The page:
No windfall profits from God


TORONTO -- Canada's TV regulator has warned the country's first Christian TV channel it risks losing its broadcast license if it repeats past on-air fundraising appeals to viewers that promise windfall profits from God in return for personal donations.

The Canadian Radio-television and Telecommunications Commission on Monday told the Miracle Channel that it needed to follow new rules for on-air appeals agreed to last year if it was to be considered for expansion into the Alberta free, over-the-air TV market.

The CRTC warning came as the Lethbridge, Alberta-based Miracle Channel and four other broadcasters made public bids Monday and Tuesday to operate a new TV station in Edmonton aimed at local ethnic audiences.

Gordon Klassen, vp broadcasting for the Miracle Channel, told CRTC vice-chair Michel Arpin that it would accept making its current fundraising policy a condition of license should it win the right to operate the new Edmonton TV station, with a relay transmitter to reach the Calgary TV market.

The TV evangelism channel drew fire last year from the CRTC after the regulator received viewer complaints over heavy-handed fundraising techniques employed by the Miracle Channel.

"Donations to a religious programming service cannot, to the best of (CRTC) staff's knowledge, cure nicotine addictions or cancer, spur immediate financial success or enable the quicker repayment of outstanding debts," the regulator said in a January 2006 ruling on the Miracle Channel on-air fundraising after a programming review.

The CRTC called attention to one Nov. 2, 2004, on-air appeal in which a channel host urged businesspeople facing bankruptcy to consider giving what they have left to the TV channel before it was all lost.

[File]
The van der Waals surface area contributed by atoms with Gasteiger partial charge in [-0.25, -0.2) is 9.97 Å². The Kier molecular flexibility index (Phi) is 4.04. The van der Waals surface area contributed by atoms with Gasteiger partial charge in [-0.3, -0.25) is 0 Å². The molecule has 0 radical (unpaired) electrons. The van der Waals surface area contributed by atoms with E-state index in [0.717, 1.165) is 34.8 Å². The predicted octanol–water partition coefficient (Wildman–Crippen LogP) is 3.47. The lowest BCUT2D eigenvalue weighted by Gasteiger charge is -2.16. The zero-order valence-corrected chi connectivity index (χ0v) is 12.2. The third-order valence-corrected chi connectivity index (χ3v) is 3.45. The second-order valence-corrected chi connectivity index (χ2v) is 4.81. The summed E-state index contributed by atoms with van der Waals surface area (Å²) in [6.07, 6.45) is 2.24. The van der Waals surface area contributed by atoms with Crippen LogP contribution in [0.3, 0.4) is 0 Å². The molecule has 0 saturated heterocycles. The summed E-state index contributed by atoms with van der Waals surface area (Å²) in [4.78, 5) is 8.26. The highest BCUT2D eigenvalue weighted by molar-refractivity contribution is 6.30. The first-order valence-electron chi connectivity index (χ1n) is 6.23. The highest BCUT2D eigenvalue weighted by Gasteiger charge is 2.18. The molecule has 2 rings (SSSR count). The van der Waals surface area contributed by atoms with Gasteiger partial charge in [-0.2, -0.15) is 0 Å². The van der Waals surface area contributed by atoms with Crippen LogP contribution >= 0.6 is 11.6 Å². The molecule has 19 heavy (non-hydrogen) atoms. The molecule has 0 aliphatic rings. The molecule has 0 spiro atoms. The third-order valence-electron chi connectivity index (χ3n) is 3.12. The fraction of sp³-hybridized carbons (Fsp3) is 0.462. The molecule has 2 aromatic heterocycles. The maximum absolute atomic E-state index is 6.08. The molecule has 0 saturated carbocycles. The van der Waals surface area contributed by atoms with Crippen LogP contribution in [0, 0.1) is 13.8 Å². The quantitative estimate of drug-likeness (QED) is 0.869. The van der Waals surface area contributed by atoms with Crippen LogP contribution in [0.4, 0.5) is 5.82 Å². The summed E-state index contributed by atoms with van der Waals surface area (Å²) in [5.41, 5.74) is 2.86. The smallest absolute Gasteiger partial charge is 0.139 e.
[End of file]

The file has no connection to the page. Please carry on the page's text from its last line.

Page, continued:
"You're about to lose it all anyway, so you need to sow it into the miracle of the Miracle Channel, and your whole business is going to turn around, not months from now, days from now," the host said.

The CRTC ordered the Miracle Channel to stop putting "undue responsibility" on viewers to donate, "predict divine consequences" if they didn't donate, or "exaggerate positive results" of doing so.

CRTC hearings continued Tuesday as rival bidders to operate a new free, over-the-air TV station in Edmonton appeared before the regulator.

Art Reitmayer, president and CEO of Vancouver-based ethnic TV service Channel M, told CRTC commissioners that a proposed Channel M Edmonton service would air about 35 hours of lucrative U.S. series in primetime to cross-subsidize expenditures on new, original programming aimed at 17 local ethnic markets, including German-, Ukrainian-, Chinese- and Polish-speaking audiences.

Also vying for the Edmonton station license is Omni TV, which operates a Toronto ethnic TV station, Crossroads Television, another Christian-themed cable channel, and CH Red Deer, a local TV station based in Red Deer, Alberta.

The CRTC is expected to make a decision on awarding a new Edmonton TV station license in three to six months.